Eating Out: Selba
Selba’s one of those restaurants I’ve always passed when driving down Cary Street. One of those places I’ve always meant to go try. It wasn’t until a friend’s recommendation prompted me to give it a [real] try.
Local RVA eateries are taking pride on serving patrons local produce, meats, and ingredients – Selba’s no stranger to this movement.
Other than the food and location, Selba excels with admirable service. Our waiter was kind and genuinely friendly, this [unfortunately] is something rarely experienced from other independent RVA eateries. Oh, I wish I could name them off …
I envisioned Selba’s ambiance to be eclectic and homey. My expectation was proved inaccurate once we walked into the open space where I found the white linen tables and neatly tiled floors (squeaky clean) to be surprisingly traditional. So traditional, they even have a pianist and a cigar lounge. Even though pianos and smoking rooms aren’t “my thing”, it’s a nice change from other hipster-ish restaurants (I like these, too). If it works, it works. In contrast to the conservative front of house, they have a gorgeous garden room tucked in the back of the large building. It reminds me of The Planet (L Word) meets a Tiffany lamp warehouse. I imagine this room is swarming at brunch (or any meal for that matter).
My girlfriend and I landed at Selba for an early Saturday dinner. By the time we were feasting on our main course, the bar, dining room, and foyer were alive with a buzz of hungry Richmonders.
We began with the Mazza Platter ($9). With feta spread, tempande, tatziki, hummus, and pita, this starter can appeal to almost any palate. It was simple and fresh but nothing extraordinary. Other starters listed on the menu sounded stunning like the Baked Brie Encroute ($12) – brie, pastry, plum preserves, and apple and Roasted Carrot & Sage Sausage Flatbread ($11) – carrot puree, sage sausage, brie, Fontina, and sherry wine vinegar reduction.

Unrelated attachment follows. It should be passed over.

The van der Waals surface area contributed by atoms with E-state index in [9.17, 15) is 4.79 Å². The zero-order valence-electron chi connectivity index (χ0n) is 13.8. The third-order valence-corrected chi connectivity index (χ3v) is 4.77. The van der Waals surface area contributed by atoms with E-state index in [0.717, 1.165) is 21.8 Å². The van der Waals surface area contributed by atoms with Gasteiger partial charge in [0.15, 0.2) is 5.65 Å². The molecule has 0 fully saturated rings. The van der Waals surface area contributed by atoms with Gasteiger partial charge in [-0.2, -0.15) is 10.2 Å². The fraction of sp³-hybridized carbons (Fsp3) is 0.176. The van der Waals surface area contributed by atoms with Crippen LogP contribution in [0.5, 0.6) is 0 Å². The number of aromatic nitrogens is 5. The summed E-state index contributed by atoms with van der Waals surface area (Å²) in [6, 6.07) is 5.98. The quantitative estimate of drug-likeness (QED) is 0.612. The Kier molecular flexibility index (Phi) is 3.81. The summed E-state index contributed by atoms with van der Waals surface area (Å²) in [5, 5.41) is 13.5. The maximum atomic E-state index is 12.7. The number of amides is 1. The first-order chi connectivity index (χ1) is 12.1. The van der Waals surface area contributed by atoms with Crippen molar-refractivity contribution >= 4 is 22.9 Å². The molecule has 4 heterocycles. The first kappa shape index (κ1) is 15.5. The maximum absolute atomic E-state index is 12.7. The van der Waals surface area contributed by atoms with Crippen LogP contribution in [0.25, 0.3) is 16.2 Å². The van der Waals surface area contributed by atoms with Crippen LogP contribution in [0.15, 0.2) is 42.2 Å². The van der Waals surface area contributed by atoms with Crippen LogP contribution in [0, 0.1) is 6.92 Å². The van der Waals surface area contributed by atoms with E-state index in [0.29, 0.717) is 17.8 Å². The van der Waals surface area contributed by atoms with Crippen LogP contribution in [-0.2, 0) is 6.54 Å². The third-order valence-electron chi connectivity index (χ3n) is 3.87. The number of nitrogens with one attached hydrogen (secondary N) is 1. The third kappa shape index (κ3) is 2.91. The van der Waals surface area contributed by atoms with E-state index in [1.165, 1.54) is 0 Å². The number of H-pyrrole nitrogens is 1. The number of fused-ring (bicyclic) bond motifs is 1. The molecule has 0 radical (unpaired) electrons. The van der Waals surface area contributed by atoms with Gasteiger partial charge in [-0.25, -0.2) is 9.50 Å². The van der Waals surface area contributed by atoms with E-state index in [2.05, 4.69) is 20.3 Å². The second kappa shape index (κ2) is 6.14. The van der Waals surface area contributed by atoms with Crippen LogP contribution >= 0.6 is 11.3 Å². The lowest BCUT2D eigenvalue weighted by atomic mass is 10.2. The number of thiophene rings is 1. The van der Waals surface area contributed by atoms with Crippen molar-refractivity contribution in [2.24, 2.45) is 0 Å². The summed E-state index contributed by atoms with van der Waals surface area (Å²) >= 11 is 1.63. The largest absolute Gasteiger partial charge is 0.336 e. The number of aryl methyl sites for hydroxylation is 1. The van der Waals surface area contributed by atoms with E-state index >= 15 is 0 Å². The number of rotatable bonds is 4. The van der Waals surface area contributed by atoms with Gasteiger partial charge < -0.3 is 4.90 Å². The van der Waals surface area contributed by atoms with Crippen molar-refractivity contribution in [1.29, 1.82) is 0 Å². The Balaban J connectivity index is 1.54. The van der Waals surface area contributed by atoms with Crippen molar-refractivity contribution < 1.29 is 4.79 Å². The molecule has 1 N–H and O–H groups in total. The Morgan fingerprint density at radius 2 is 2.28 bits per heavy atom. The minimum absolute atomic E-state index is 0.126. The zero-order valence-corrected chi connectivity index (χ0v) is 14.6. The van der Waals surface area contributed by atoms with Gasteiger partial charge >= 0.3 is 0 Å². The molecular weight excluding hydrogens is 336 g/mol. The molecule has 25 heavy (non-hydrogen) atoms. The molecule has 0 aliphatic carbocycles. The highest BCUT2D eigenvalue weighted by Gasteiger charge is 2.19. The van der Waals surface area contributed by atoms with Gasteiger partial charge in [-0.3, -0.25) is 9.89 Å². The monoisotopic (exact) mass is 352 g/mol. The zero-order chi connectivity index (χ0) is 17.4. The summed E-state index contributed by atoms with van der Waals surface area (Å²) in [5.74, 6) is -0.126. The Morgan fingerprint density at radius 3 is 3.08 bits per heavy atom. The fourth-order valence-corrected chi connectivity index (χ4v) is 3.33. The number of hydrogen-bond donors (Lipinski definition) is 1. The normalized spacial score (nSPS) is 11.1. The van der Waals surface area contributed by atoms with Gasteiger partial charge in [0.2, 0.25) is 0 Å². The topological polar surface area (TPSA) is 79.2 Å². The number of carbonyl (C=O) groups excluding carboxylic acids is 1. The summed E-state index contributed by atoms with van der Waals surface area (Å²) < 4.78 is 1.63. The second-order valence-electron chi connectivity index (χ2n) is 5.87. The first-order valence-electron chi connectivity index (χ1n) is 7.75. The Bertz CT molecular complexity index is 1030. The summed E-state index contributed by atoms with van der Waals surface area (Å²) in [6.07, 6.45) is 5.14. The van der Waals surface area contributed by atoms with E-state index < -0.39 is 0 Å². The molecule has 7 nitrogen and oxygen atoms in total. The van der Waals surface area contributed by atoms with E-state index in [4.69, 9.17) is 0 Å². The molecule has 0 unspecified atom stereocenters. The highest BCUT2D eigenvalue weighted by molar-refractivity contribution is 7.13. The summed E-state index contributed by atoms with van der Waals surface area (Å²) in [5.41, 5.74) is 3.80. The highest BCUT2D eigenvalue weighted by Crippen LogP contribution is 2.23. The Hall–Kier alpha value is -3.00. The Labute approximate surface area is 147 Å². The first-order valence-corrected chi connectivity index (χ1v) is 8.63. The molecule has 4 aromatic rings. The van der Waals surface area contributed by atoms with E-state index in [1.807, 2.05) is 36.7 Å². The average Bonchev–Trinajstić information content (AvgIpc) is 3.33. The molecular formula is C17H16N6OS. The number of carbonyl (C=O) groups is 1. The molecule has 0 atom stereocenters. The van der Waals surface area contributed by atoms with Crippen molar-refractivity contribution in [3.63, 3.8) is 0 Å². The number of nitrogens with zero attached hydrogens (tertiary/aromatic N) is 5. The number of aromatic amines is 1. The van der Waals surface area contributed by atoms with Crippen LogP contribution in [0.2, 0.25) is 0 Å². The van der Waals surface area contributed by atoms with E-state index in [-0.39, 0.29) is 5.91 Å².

Always being consistent with her selections, my lady ordered the pan seared chicken ($18). It was full of hearty and warm flavors. The wild mushroom risotto and asparagus complemented the rich flavor of the savory chicken. It’s a great go-to item – one that our server recommended without hesitation.
On the flip side, the vegetable wellington ($19) I ordered was bland. For $19, I hoped for something dramatic and bold than the thin flavorless wellington. For something that was different that the other mainstream dishes, this was a minor disappointment.
The pear and pecan strudel ($7) redeemed the meal. Its authentic flavors and chopped pecan texture was a reminder this dessert was made with love and pride. The earthy essence of the pecans paired with sweet pear was melodic.
Selba’s got a good thing going on – fresh food, outstanding service, and one big restaurant. Although my entree was a light setback, I truly enjoyed my experience. I’m aiming for Sunday brunch.
See you there.
Price: $6– $28 (be ready to spend a little dough if you’re pulling out all the stops)
Ambiance: Conservative but relaxed – ask to be seated in the garden room, it looks beautiful
Mentions: Selba prides on local food and gluten free options. They also offer free valet (Thursday – Saturday) and a private dining room in case you’re having an upcoming event.
Address: 2416 W Cary St (Fan)
I adore good food; the restaurants that serve it, the energy around it (even the hoopla), and telling others about it. When I'm not grubbing down on a great meal or writing, I'm mixing aromatherapy oils, letting Jillian Michaels kick my ass, and discovering new indie music that eventually goes mainstream (sigh).
By the time we finished, it was nearing 11, the buzz of the dining room began to slowly fade but the bar was still in full swing.September 23, 2014
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